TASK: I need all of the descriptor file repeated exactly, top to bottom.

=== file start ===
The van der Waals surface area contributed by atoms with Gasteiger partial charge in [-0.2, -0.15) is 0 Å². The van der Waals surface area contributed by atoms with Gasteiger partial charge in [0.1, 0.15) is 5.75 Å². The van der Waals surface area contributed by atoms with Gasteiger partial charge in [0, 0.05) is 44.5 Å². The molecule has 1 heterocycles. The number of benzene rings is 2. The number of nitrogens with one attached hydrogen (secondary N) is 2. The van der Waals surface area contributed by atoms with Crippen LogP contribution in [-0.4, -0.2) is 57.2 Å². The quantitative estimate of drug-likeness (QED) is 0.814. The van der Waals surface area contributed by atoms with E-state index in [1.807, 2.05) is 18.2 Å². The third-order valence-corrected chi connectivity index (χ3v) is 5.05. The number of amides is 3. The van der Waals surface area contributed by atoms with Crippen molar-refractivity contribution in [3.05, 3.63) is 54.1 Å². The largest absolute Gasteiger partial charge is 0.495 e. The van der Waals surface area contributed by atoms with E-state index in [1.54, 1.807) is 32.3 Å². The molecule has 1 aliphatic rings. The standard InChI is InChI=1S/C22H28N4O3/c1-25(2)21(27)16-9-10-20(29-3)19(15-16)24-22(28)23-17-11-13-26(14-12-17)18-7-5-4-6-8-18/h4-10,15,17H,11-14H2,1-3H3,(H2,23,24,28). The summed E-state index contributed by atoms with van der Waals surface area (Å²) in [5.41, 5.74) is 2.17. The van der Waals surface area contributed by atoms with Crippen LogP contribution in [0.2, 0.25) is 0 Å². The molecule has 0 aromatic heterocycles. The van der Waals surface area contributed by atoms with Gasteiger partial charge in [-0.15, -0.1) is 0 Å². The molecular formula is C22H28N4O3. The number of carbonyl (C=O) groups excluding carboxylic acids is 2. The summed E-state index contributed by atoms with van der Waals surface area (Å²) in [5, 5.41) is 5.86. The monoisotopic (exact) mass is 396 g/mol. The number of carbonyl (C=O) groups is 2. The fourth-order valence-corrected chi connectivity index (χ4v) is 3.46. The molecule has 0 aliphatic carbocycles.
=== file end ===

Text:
The van der Waals surface area contributed by atoms with Gasteiger partial charge in [-0.2, -0.15) is 0 Å². The van der Waals surface area contributed by atoms with Gasteiger partial charge in [0.1, 0.15) is 5.75 Å². The van der Waals surface area contributed by atoms with Gasteiger partial charge in [0, 0.05) is 44.5 Å². The molecule has 1 heterocycles. The number of benzene rings is 2. The number of nitrogens with one attached hydrogen (secondary N) is 2. The van der Waals surface area contributed by atoms with Crippen LogP contribution in [-0.4, -0.2) is 57.2 Å². The quantitative estimate of drug-likeness (QED) is 0.814. The van der Waals surface area contributed by atoms with E-state index in [1.807, 2.05) is 18.2 Å². The third-order valence-corrected chi connectivity index (χ3v) is 5.05. The number of amides is 3. The van der Waals surface area contributed by atoms with Crippen molar-refractivity contribution in [3.05, 3.63) is 54.1 Å². The largest absolute Gasteiger partial charge is 0.495 e. The van der Waals surface area contributed by atoms with E-state index in [1.54, 1.807) is 32.3 Å². The molecule has 1 aliphatic rings. The standard InChI is InChI=1S/C22H28N4O3/c1-25(2)21(27)16-9-10-20(29-3)19(15-16)24-22(28)23-17-11-13-26(14-12-17)18-7-5-4-6-8-18/h4-10,15,17H,11-14H2,1-3H3,(H2,23,24,28). The summed E-state index contributed by atoms with van der Waals surface area (Å²) in [5.41, 5.74) is 2.17. The van der Waals surface area contributed by atoms with Crippen LogP contribution in [0.2, 0.25) is 0 Å². The molecule has 0 aromatic heterocycles. The van der Waals surface area contributed by atoms with Gasteiger partial charge in [-0.15, -0.1) is 0 Å². The molecular formula is C22H28N4O3. The number of carbonyl (C=O) groups excluding carboxylic acids is 2. The summed E-state index contributed by atoms with van der Waals surface area (Å²) in [5, 5.41) is 5.86. The monoisotopic (exact) mass is 396 g/mol. The number of carbonyl (C=O) groups is 2. The fourth-order valence-corrected chi connectivity index (χ4v) is 3.46. The molecule has 0 aliphatic carbocycles.